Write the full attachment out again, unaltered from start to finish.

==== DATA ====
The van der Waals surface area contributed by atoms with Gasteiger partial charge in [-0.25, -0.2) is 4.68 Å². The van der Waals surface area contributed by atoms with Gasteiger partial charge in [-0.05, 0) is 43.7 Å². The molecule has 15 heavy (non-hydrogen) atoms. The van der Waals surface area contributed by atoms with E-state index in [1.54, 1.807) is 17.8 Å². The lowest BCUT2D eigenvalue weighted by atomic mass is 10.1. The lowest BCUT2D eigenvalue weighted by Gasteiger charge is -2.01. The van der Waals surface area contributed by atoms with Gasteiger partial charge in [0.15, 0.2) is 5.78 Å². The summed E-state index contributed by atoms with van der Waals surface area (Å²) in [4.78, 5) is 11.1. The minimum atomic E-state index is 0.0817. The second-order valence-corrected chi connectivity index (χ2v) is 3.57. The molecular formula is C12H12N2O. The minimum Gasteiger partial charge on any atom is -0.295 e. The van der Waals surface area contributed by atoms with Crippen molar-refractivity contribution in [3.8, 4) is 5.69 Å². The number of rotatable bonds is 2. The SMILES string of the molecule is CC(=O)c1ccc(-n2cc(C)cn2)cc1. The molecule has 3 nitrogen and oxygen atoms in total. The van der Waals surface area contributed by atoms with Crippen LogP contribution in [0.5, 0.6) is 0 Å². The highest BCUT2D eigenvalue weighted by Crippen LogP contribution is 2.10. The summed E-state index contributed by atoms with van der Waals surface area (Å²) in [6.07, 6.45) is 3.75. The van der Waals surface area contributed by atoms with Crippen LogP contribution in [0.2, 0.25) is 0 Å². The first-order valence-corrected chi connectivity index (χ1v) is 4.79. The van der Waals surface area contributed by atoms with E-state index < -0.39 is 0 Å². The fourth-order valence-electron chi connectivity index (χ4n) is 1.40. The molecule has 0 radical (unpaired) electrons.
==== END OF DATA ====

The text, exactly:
The van der Waals surface area contributed by atoms with Gasteiger partial charge in [-0.25, -0.2) is 4.68 Å². The van der Waals surface area contributed by atoms with Gasteiger partial charge in [-0.05, 0) is 43.7 Å². The molecule has 15 heavy (non-hydrogen) atoms. The van der Waals surface area contributed by atoms with E-state index in [1.54, 1.807) is 17.8 Å². The lowest BCUT2D eigenvalue weighted by atomic mass is 10.1. The lowest BCUT2D eigenvalue weighted by Gasteiger charge is -2.01. The van der Waals surface area contributed by atoms with Gasteiger partial charge in [0.15, 0.2) is 5.78 Å². The summed E-state index contributed by atoms with van der Waals surface area (Å²) in [4.78, 5) is 11.1. The minimum atomic E-state index is 0.0817. The second-order valence-corrected chi connectivity index (χ2v) is 3.57. The molecular formula is C12H12N2O. The minimum Gasteiger partial charge on any atom is -0.295 e. The van der Waals surface area contributed by atoms with Crippen molar-refractivity contribution in [3.8, 4) is 5.69 Å². The number of rotatable bonds is 2. The SMILES string of the molecule is CC(=O)c1ccc(-n2cc(C)cn2)cc1. The molecule has 3 nitrogen and oxygen atoms in total. The van der Waals surface area contributed by atoms with Crippen LogP contribution in [0.5, 0.6) is 0 Å². The highest BCUT2D eigenvalue weighted by Crippen LogP contribution is 2.10. The summed E-state index contributed by atoms with van der Waals surface area (Å²) in [6.07, 6.45) is 3.75. The van der Waals surface area contributed by atoms with Crippen LogP contribution in [0.2, 0.25) is 0 Å². The first-order valence-corrected chi connectivity index (χ1v) is 4.79. The van der Waals surface area contributed by atoms with E-state index < -0.39 is 0 Å². The fourth-order valence-electron chi connectivity index (χ4n) is 1.40. The molecule has 0 radical (unpaired) electrons.